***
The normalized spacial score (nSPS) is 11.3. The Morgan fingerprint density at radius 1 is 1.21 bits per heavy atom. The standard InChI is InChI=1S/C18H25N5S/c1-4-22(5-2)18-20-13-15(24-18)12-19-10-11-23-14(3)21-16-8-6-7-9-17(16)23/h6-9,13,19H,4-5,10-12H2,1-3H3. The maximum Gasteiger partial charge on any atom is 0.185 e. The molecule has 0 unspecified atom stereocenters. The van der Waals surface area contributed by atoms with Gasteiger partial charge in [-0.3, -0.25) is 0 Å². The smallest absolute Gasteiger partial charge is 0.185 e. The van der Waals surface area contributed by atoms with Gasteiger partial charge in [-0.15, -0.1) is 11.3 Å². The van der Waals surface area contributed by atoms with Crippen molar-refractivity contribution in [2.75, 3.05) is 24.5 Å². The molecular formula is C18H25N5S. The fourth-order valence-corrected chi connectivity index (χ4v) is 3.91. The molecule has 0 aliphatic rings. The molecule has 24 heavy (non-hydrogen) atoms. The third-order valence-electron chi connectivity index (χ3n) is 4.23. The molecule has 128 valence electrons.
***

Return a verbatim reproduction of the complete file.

The normalized spacial score (nSPS) is 11.3. The Morgan fingerprint density at radius 1 is 1.21 bits per heavy atom. The standard InChI is InChI=1S/C18H25N5S/c1-4-22(5-2)18-20-13-15(24-18)12-19-10-11-23-14(3)21-16-8-6-7-9-17(16)23/h6-9,13,19H,4-5,10-12H2,1-3H3. The maximum Gasteiger partial charge on any atom is 0.185 e. The molecule has 0 unspecified atom stereocenters. The van der Waals surface area contributed by atoms with Gasteiger partial charge in [-0.3, -0.25) is 0 Å². The smallest absolute Gasteiger partial charge is 0.185 e. The van der Waals surface area contributed by atoms with Gasteiger partial charge in [-0.15, -0.1) is 11.3 Å². The van der Waals surface area contributed by atoms with Crippen molar-refractivity contribution in [2.75, 3.05) is 24.5 Å². The molecular formula is C18H25N5S. The fourth-order valence-corrected chi connectivity index (χ4v) is 3.91. The molecule has 0 aliphatic rings. The molecule has 24 heavy (non-hydrogen) atoms. The third-order valence-electron chi connectivity index (χ3n) is 4.23. The molecule has 128 valence electrons.